Dr Rangi Fariu says doctors have reported about 630 cases of suspected Zika virus [infection] in the Cook Islands and says the real number would be much higher.
========================
[This is the 1st report of Zika virus infections in the Cook Islands. The virus has been circulating in the islands of French Polynesia, New Caledonia and Easter Island. Although the distances between these islands is significant, the virus is being moved by viraemic people who travel between them. One can expect further spread to localities where there are populations of vector mosquitoes that can initiate new outbreaks. Zika virus is a flavivirus. Symptoms of Zika fever may include fever, headache, red eyes, rash, muscle aches, and joint pains. The illness is usually mild and lasts 4-7 days. No fatalities caused by Zika virus infection have been reported.

A HealthMap/ProMED-mail map showing the location of the Cook Islands in the Pacific can be accessed at
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World Travel News Headlines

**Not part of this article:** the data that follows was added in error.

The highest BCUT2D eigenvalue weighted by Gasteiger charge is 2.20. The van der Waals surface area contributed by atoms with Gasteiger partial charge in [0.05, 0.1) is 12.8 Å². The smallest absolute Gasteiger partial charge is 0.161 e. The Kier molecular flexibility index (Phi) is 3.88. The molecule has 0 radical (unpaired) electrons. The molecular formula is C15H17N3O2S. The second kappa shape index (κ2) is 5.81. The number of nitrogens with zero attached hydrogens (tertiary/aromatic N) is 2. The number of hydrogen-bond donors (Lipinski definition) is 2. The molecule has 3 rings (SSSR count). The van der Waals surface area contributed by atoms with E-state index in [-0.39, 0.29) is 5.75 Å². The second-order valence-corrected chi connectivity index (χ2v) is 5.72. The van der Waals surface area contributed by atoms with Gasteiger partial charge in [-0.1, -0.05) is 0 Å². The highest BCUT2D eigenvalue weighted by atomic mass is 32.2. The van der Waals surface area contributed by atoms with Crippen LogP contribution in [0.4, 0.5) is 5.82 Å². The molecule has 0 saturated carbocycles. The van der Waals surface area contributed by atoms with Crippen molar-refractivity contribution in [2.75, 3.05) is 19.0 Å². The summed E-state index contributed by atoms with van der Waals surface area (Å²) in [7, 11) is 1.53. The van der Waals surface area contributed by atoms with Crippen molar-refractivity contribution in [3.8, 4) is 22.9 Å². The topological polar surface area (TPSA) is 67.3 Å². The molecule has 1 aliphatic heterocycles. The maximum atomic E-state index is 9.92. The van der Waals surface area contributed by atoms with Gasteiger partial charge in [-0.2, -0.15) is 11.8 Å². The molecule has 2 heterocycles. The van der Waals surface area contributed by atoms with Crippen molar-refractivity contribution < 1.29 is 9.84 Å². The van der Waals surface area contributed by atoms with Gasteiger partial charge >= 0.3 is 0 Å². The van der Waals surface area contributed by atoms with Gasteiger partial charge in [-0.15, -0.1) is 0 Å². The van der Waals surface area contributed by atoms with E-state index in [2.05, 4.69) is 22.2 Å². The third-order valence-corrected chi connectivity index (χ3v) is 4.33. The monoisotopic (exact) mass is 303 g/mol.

Date: Wed, 1 Apr 2020 14:43:58 +0200 (METDST)

Paris, April 1, 2020 (AFP) - A man has been jailed in France for repeatedly violating strict anti-coronavirus lockdown rules, which have seen 359,000 fines issued countrywide as the outbreak death toll continues to mount, authorities said Wednesday.    Police Minister Christophe Castaner warned residents to write off any travel plans for school holidays starting this weekend, promising to punish any unwarranted movement as the country continues to evacuate dozens of critically ill patients from hospitals in overstretched areas of the country.

The Ile-de-France region, with Paris at its core, saw its first evacuations Wednesday as the outbreak which started in the east of France takes an ever-heavier toll on the capital.   Twenty-four patients were sent from Paris to Brittany in northern France in the morning on a high-speed train, fully equipped as a hospital on tracks, with 12 others to follow on a second train later.

A third of the 499 deaths registered in France in the previous 24 hours had been from Ile-de-France, the government said, with the countrywide death toll now at 3,523.   Only deaths in hospital are counted towards the official tally, which excludes people who passed away in old age facilities or at home.   To date, the government has evacuated nearly 300 patients from hospitals in hard-hit areas of the country to lesser burdened ones, and some to Germany, Switzerland and Luxembourg. Austria said Wednesday it would take three patients from eastern France.

- 'We must stand strong' -